Book Review: The Hungry Gene

I have been reading The Hungry Gene: The Inside Story of the Obesity Industry by Ellen Ruppel Shell for the past three days, and found it to be utterly fascinating. This book tells the story of how scientists are tracking down the genetic and biochemical causes of the current world-wide obesity epidemic, and it reads like a detective novel.

Well, it reads like a detective novel filled with geneticists, biochemists and endocrinologists, folks who seldom appear as characters in your standard mystery story.

But it is a mystery story, one which is partially unraveled in the course of the book, but which has, as yet, no real ending. it seems that every time scientists think they have found the gene, hormone or neurotransmitter that is the root cause of obesity, it turns out that they are only partially correct. The biological processes which controls appetite, hunger, satiety and fat storage are immensely complex, and attempts to control these processes by pharmaceutical means have all failed. I believe that this is in large part because our bodies are programmed to get fat in times of plenty, which is what we have been living in for the past several generations in the US. This programming is meant to protect humans from the stresses of an eventual famine, but since we have lacked one of those for more generations than I can count back, our evolutionary programming has led us into a serious health problem.

This makes the book sound like it is unremittingly depressing, and for some folks, I suppose it would be. But as for me–I found the narrative to be so fascinating that I could overlook the fact that much of the book is pointing out how seemingly inevitable it is that humanity will just continue to get fatter and fatter over the next twenty years, Genetics and biochemical bodily processes fascinate me, so I can get absorbed in the relatively few success stories in the book, and let the positive feelings they generate help me get past the depressing news contained in the rest of the narrative.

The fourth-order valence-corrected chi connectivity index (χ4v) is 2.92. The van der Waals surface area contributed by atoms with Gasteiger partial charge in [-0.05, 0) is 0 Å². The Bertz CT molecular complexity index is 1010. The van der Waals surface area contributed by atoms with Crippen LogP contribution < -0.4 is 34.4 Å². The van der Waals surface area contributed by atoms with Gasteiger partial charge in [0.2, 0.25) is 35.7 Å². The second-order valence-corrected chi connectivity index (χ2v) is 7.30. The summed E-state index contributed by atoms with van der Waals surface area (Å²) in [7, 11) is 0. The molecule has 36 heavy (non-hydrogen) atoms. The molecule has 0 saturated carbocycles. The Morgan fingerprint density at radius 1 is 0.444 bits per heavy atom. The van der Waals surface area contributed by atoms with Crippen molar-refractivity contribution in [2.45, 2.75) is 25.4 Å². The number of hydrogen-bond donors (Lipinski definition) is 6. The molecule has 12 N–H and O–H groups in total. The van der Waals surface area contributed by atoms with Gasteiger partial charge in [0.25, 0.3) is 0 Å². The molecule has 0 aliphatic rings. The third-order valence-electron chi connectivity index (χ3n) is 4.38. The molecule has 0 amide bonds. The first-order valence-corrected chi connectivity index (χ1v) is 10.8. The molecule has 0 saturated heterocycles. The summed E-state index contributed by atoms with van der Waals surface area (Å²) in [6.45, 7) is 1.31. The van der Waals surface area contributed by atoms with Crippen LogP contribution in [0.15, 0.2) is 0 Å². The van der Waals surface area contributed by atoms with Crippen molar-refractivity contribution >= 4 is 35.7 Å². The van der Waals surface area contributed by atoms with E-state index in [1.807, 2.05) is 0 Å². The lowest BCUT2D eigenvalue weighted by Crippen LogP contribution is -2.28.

On the other hand–I have to say that it is somewhat comforting to me to know that some of my assumptions that body weight is in large part controlled by genetics. I have family members who have suffered and struggled with their weight over years, and not surprisingly, they are all directly related to one very obese individual–they are here children and grandchildren. Growing up seeing these kids start out at normal sizes and weights, then over time, in adulthood, gaining more and more weight, I always assumed that it was a familial trait. Especially since most of them didn’t eat that much more than the rest of us did, and some of them ate less.

All in all, it was a really interesting read, and is well worth the effort and time it takes for a layperson to get through all of the biomedical jargon.


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  1. Did they discuss the possible effects of ethnicity? I wonder if that matters. Differing environmental conditions might have prompted our ancestors to put on fat for long winters or for dry seasons, but I don’t know.

    You might be able to correlate it with the amount of fat/starch in a culture’s diet. The existence of the pierogi, for instance, would suggest that Eastern Europeans need carbs for the winter. :D

    Comment by Elizabeth — September 22, 2009 #

  2. If you really like learning the science behind obesity, I would recommend you next read Big Fat Lies by Glenn Gaesser.

    Comment by En — September 22, 2009 #

  3. Elizabeth–ethnicity studies have been done and are dealt with in detail in the book. Folks whose ancestors lived in areas prone to repeated, prolonged famine tend to have bodies that want to gain and hold onto fat reserves–because the folks who survived those old famines were the ones whose metabolisms and endocrine systems were able to maximize the potential of any caloric intake that came their way.

    Those of African, Asian, Polynesian and Hispanic descent are among the folks whose bodies will, when given half a chance, build up fat reserves.

    En–that is on my reading list, but I haven’t gotten to it yet.

    Comment by Barbara — September 22, 2009 #

  4. Another very interesting book, if you haven’t already encountered it, is Rethinking Thin by Gina Kolata.

    Comment by Lexica — September 23, 2009 #

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